A Moment For Our Favorite Discontinued Products


This week, nostalgia struck me upside the head—in the shower (it isn’t the first time, won’t be the last). Ever the budget shampooer, I was test-sudsing Suave Professionals' Rosemary + Mintofferings and— eureka—my adolescent haircare routine came rushing back to me. That time of my life was marked by a steadfast dedication to The Body Shop’s Ice Blue Shampoo—a tingly, mentholated formula the color of antifreeze; it was my first “adult” (read: non-drugstore/not picked out by mom) bath product. It’s long been off the market in America; and like lessons learned from Madeleines and paved parking lots, it seems I didn’t know what I’d got 'til it had gone. I started to miss that old, clean-freeze feeling a few years ago. The dull longing became hard to ignore. Online hunts suggested The Body Shop had revived Ice Blue abroad, but some shelf-searching during travel turned up nothing, and I had to come to grips with the ‘poo of my youth continuing to be discontinued. Then Suave swooped in with the dupe. Am I satisfied? Well, sort of.

Discontinuation is an inevitability of the beauty market; but that fact doesn’t make the disappearance of a longtime favorite easier to bear—there’s the mythic allure of Essie’s Starry Starry Night (which has fetched over $200 on eBay) and the crowdsourced 2015 return of John Frieda’s Y2K-era Beach Blonde Sea Waves. There are message boards with Bain de Soleil fans threatening embargo if the Orange Gelèe is ever tampered with and Pears Transparent Soap loyalists still can’t forgive Unilever for their 2009 reformulation.

For my part, The Body Shop has proven to be the biggest heartbreaker. Beyond Ice Blue, I also miss Cucumber Water and, like Annie, hold a soft spot in my heart for their jewel-toned bath beads of yore (despite the fact that they inevitably went unused and melted into a gooey rainbow mass in my Caboodle). I also have fond memories of Salon Selectives Lighten Up Subtle Highlighting Foam, which didn’t turn my hair orange quite as readily as Sun In and thus was a constant in my backpack during my teenaged summer when I taught kids how not to drown at a local swim school.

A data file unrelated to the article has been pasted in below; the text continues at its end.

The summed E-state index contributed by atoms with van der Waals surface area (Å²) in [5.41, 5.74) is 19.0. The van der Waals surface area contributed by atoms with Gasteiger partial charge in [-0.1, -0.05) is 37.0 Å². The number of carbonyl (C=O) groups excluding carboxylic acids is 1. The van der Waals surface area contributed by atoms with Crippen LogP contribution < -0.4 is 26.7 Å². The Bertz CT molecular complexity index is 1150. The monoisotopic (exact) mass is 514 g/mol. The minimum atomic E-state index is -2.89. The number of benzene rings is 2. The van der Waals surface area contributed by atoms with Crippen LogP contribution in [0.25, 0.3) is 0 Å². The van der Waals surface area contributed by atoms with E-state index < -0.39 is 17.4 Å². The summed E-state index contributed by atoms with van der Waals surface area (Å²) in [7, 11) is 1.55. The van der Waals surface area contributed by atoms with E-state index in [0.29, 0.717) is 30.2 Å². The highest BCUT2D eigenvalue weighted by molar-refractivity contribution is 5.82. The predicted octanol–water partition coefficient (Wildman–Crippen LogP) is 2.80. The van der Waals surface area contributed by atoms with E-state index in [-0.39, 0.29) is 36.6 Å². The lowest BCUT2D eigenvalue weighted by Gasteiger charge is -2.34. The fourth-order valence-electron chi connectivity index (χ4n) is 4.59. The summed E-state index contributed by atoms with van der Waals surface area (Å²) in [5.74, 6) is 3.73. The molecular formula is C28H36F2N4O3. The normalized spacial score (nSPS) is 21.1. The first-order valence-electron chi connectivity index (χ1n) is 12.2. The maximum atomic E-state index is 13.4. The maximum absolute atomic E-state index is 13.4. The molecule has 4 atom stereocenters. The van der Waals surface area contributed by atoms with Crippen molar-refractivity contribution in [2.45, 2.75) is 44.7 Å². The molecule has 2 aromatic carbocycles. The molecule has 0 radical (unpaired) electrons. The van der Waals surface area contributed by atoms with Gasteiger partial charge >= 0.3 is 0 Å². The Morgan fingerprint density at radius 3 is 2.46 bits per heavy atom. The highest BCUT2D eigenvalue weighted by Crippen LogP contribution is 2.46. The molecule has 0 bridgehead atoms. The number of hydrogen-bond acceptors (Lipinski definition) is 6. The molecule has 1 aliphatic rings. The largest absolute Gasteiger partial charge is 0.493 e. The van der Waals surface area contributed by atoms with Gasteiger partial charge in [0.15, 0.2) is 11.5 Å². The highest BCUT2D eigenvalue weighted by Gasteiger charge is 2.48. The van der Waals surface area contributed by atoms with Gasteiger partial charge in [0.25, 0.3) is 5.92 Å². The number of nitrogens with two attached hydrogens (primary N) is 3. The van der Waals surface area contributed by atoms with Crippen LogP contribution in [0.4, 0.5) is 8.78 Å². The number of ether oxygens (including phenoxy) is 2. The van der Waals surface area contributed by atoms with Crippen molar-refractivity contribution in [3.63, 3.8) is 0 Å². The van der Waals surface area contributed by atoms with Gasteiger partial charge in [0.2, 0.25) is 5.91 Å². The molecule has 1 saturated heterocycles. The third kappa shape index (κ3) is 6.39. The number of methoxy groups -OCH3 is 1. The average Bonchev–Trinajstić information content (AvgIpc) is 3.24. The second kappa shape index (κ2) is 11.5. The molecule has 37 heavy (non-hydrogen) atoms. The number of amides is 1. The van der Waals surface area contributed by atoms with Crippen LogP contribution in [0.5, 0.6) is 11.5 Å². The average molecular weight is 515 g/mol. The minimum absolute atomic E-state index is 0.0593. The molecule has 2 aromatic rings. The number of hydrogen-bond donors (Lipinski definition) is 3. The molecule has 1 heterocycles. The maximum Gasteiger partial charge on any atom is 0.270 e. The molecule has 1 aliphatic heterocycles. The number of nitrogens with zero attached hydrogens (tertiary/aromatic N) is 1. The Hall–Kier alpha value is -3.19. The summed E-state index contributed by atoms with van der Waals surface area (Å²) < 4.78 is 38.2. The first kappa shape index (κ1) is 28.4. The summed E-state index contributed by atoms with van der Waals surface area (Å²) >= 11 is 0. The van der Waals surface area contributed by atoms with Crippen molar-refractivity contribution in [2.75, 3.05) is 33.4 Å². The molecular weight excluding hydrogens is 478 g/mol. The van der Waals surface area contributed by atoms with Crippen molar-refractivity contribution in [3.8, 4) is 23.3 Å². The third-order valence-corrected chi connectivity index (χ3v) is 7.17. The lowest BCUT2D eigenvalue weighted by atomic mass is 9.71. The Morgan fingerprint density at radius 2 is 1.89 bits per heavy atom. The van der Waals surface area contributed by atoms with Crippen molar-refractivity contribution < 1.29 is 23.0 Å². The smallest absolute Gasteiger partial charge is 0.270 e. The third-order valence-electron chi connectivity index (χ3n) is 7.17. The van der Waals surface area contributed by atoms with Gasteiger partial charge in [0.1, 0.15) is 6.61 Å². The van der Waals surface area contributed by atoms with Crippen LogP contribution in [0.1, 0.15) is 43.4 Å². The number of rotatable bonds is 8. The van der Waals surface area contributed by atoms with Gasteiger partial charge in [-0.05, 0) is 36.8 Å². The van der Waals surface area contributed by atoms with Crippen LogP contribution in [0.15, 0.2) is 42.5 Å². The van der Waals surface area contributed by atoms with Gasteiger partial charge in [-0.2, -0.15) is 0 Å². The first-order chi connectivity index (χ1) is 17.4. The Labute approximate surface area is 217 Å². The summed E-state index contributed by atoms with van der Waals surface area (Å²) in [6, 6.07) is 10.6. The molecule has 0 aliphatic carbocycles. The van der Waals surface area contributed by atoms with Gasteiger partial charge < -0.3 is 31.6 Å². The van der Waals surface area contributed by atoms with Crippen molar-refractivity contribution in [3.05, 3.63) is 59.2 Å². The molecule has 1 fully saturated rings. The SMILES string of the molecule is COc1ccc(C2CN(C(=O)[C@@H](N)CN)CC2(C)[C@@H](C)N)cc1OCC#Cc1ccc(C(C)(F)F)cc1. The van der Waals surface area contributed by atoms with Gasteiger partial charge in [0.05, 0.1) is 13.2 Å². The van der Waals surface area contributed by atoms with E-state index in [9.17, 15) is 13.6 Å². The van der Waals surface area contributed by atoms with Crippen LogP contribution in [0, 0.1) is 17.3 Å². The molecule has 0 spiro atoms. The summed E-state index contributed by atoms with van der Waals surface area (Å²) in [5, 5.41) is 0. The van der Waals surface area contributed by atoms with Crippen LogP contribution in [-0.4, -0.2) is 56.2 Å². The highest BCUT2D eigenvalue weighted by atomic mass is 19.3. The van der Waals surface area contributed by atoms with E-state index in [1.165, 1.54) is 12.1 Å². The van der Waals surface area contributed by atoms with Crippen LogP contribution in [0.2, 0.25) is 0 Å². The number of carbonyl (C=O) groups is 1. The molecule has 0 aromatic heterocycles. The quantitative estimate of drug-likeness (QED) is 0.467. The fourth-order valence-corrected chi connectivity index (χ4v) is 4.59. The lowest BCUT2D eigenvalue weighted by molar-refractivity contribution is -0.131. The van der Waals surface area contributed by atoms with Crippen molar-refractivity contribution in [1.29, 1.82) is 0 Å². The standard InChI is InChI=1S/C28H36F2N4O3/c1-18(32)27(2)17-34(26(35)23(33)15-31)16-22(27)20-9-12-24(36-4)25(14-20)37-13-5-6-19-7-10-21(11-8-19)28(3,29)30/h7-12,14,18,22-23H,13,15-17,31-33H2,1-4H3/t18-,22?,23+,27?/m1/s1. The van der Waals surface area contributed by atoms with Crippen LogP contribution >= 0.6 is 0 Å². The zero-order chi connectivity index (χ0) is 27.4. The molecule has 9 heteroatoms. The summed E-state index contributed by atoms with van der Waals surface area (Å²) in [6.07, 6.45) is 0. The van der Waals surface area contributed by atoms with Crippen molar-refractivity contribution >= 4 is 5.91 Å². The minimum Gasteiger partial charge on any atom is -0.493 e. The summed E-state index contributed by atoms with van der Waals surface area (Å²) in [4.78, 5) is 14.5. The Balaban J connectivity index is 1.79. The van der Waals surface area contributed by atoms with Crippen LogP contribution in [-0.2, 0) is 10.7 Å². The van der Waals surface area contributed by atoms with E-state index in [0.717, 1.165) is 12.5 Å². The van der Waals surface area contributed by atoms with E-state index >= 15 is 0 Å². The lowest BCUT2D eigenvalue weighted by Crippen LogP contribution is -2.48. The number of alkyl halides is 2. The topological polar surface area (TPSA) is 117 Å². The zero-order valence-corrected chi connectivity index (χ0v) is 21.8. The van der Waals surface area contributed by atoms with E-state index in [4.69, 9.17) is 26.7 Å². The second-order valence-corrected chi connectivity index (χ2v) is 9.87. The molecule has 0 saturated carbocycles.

While working on this piece, I canvassed a few friends and strangers for their own personal deep-cut phase-outs and the tales of love and loss were myriad, so I’ll share a few with you. One seasonally scours eBay for remaining bottles of Versace’s Yellow Jeans (“so '90s, but it’s really the perfect summer scent”). Another sheds a tear for the passing of Clinique’s City Base Compact Foundation SPF 15 (she’s not alone; compacts are going for well over a Benjamin on Amazon). Jean Naté’s retirement of Petite Naté has one friend (and new mom) bereft that her daughter won’t someday share that magical, pink bath time experience. And the loudest complaints came from hometown matriarchs (my own mother among them), who cannot forgive Bonne Bell for discontinuing the best-ever Gel Blush. I can attest to its charms, having sampled the tubes myself—sparkle-free and quick drying, it came in no-fuss colors like Sheer Red and Sheer Peach and left a lovely glow (even in the middle of winter in the middle of New Jersey). No small feat.

There is a silver lining, of course, in the age of the internet. Get enough voices together and companies can see the error of their ways—after all, Always Be Closing, right? So fellow Douceur-devotees, maybe Nars will hear our pleas if you say them in French, en masse? Here we go now: S’il vous plaît?

Lauren Maas

Illustration by Lucy Han. What happens when you have to find a replacement for Nars Douceur? A discovery of new blushes known by their un-blush qualities.